Seized as a tod­dler and meet­ing her sib­lings for the first time in mid­dle age, re­porter Betty Ann Adam was part of Canada’s in­fa­mous Six­ties Scoop. The Na­tional Film Board of Canada has made her deeply mov­ing story into a doc­u­men­tary, Birth of a Fam­ily.

National Post (Latest Edition) - - FRONT PAGE - Betty Ann Adam

I’m three years old. I re­mem­ber I’m wear­ing a plaid dress that I don’t usu­ally wear. It’s too small for me.

There’s a po­lice­man and a lady in the room and they’re be­ing re­ally nice to me. My mother’s arms are tight around me; she’s cry­ing and plead­ing. I don’t know why they are tak­ing me away from her.

I’m in a po­lice car. It’s a hot sum­mer day and the seat is burn­ing my legs. The woman puts me on her lap. Next, I’m in an air­plane look­ing down at tiny cars on the road. Fi­nally, I’m at the farm where I find my­self, with­out know­ing why, liv­ing a new life.

I was part of the Six­ties Scoop. I’m an in­dige­nous woman who was raised as a fos­ter child in a non-na­tive home. My birth mother, Mary Jane Adam, at­tended Holy An­gels In­dian Res­i­den­tial School in Fort Chipewyan, Al­berta. She left the school in her teens but never re­turned to the re­serve to live.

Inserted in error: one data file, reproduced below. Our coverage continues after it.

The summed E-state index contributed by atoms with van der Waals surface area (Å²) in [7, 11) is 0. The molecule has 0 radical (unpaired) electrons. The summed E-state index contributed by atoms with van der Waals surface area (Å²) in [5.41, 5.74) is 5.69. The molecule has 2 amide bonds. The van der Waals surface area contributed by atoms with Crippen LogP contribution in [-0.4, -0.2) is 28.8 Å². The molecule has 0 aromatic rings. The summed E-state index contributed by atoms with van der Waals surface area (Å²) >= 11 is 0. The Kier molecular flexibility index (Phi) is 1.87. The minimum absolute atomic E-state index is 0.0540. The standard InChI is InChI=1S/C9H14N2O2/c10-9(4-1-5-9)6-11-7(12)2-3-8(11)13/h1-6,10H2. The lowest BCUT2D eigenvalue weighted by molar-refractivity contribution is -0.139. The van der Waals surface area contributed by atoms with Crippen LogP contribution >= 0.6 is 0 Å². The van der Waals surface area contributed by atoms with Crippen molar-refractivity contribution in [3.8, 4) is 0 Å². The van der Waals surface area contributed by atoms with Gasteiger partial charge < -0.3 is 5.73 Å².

She was 22 and sin­gle when I was born in Ura­nium City, a fly-in min­ing town in the north­west cor­ner of Saskatchewan, 85 kilo­me­tres west of her home re­serve of Fond du Lac. My sis­ter Esther was born in Ura­nium City two years af­ter me.

In the early 1960s, few in Cana­dian so­ci­ety had less power than an un­mar­ried In­dian woman with kids. So­cial work­ers ap­pre­hended Esther when she was three months old. My mother got to keep me for al­most an­other year be­fore they pried me from her arms.

The mem­ory of that mo­ment has never left me, but as an adult, it’s my mother’s pain that haunts me. It was the end of my child­hood with my mother. It was the mo­ment when the split hap­pened. I wouldn’t hear my first lan­guage again un­til I was an adult.